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Larry Josephson, freeform radio pioneer, dies at 83

The Washington Post logo The Washington Post 7/28/2022 Marc Fisher
Larry Josephson in 2012. © Ilya S. Savenok/Getty Images Larry Josephson in 2012.

Bored working as a computer engineer at IBM in Poughkeepsie, N.Y., Larry Josephson began volunteering in the mid-1960s at WBAI, a ragtag listener-supported FM station in New York City where he was assigned to host the morning show because, he said, no one else at the station was willing to wake up that early.

On his daily show, called “In the Beginning,” he proceeded to unload the contents of his restless, sardonic mind, helping to invent the anti-format known as free-form radio. He quickly gathered a considerable audience, reportedly around 600,000 listeners, providing a startlingly informal alternative to the hopped-up antics of Top 40 DJs and the rapid-fire flow of headlines on all-news radio.

A radiophile since childhood, Mr. Josephson was, as the New Yorker wrote in 1967, “a refreshing, honest-to-goodness human being … who presents no news, no traffic, no weather, and no cheery observations. In fact, he Hates Mornings.” Rather, writer Roger Angell noted, the stout and bearded Mr. Josephson “assaults a variety of hallowed precepts and revered institutions … orders a bagel from a nearby delicatessen, and when it arrives, eats it, audibly.”

At the height of the Vietnam War, on a station that listeners associated with hardcore leftist politics, Mr. Josephson opened his show most mornings with “Greetings, war fans!”

From that explosion of angst and wit in 1960s New York City, Mr. Josephson went on to create five decades of public radio programs, reviving the popular and influential Bob & Ray comedy team for a new generation of fans, hosting a nationally syndicated series of discussions between conservative thinkers and an argumentative but charming liberal (himself), and producing marathon readings of James Joyce’s “Ulysses” and a documentary history of the Jews.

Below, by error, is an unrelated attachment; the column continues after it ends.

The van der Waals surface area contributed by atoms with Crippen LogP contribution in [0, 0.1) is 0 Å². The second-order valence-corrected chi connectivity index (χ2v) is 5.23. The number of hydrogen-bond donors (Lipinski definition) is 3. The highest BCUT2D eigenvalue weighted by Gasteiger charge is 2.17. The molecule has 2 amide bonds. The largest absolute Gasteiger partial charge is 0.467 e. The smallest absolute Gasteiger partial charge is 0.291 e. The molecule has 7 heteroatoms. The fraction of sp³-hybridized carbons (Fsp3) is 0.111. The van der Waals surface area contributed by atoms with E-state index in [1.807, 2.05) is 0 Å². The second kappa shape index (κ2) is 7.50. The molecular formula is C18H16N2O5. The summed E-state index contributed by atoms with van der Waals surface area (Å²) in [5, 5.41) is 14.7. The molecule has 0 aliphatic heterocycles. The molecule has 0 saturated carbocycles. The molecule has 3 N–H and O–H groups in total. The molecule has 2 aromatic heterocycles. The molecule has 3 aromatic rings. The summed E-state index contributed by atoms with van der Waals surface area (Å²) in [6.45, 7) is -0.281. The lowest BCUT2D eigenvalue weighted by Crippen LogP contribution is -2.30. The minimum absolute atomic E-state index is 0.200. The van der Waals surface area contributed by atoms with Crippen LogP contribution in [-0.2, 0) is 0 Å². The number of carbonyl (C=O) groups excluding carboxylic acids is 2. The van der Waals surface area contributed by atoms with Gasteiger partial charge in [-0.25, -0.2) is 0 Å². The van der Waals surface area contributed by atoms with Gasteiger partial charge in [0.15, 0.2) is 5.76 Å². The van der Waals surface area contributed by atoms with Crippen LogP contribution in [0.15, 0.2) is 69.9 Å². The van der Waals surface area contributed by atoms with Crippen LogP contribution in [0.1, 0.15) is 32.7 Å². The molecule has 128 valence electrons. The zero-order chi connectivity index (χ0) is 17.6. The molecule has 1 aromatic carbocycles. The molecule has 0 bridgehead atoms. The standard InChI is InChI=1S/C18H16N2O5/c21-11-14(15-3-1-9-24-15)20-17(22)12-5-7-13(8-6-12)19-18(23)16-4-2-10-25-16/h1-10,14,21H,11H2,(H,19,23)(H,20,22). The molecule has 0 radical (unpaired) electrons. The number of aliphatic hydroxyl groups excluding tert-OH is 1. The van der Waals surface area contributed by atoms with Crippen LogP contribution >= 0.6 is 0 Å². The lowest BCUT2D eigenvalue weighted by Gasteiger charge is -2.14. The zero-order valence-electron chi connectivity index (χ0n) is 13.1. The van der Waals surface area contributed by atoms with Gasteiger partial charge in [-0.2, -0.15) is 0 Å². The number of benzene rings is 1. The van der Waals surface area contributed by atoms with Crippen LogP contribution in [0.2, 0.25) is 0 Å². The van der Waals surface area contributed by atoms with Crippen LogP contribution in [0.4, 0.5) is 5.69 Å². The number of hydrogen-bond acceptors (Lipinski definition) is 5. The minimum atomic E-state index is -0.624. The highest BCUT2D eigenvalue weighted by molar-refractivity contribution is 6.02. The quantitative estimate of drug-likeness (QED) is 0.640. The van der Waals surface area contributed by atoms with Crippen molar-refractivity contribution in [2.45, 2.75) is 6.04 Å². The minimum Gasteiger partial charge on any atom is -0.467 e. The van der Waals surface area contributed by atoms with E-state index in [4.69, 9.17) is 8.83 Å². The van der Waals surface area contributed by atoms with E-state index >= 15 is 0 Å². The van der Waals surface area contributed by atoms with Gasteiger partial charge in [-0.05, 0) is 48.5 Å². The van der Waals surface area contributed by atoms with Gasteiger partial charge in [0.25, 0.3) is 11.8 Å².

Mr. Josephson died July 27 at a rehabilitation facility in Manhattan of complications from Parkinson’s disease, said his daughter, Jennie Josephson. He was 83.

On WBAI, Mr. Josephson mostly steered clear of politics — he called himself an “Eisenhower liberal” on a station populated by “highly principled Quakers and Marxists.” He preferred to trade puns with a quick-witted friend, play the voice of a right-wing pundit and drown it out with a Bach organ piece, air reports on life in a Manhattan private school as narrated by a 14-year-old caller, or banter with Larry the Bagel Man, who delivered his breakfast to the studio.

“In the Beginning” featured an unpredictable mix of music, as the New Yorker described: “an old pianola roll, a hymn, the Beatles, an Irish patriotic song, Judy Collins, a spiritual, a march, Simon & Garfunkel.”

For a time, Mr. Josephson continued to work afternoons as a computer analyst while spending his mornings on the air. He dropped his morning show in 1972, after his 18-month-old daughter, Rachel, died of a heart problem. He later hosted a show on KPFA in Berkeley, Calif., which, like WBAI, was part of the Pacifica Radio network of listener-funded stations. But within a few years, he wound up back in New York, where he served as WBAI’s station manager and then established a third career in a field many credit him with helping to create: as an independent public radio producer.

From a studio he built in the third bedroom of his Upper West Side apartment, crowded with antique radios, microphones and a dazzling collection of old windup toys and other gadgets, Mr. Josephson produced his own shows and those of many other mainstays of public radio.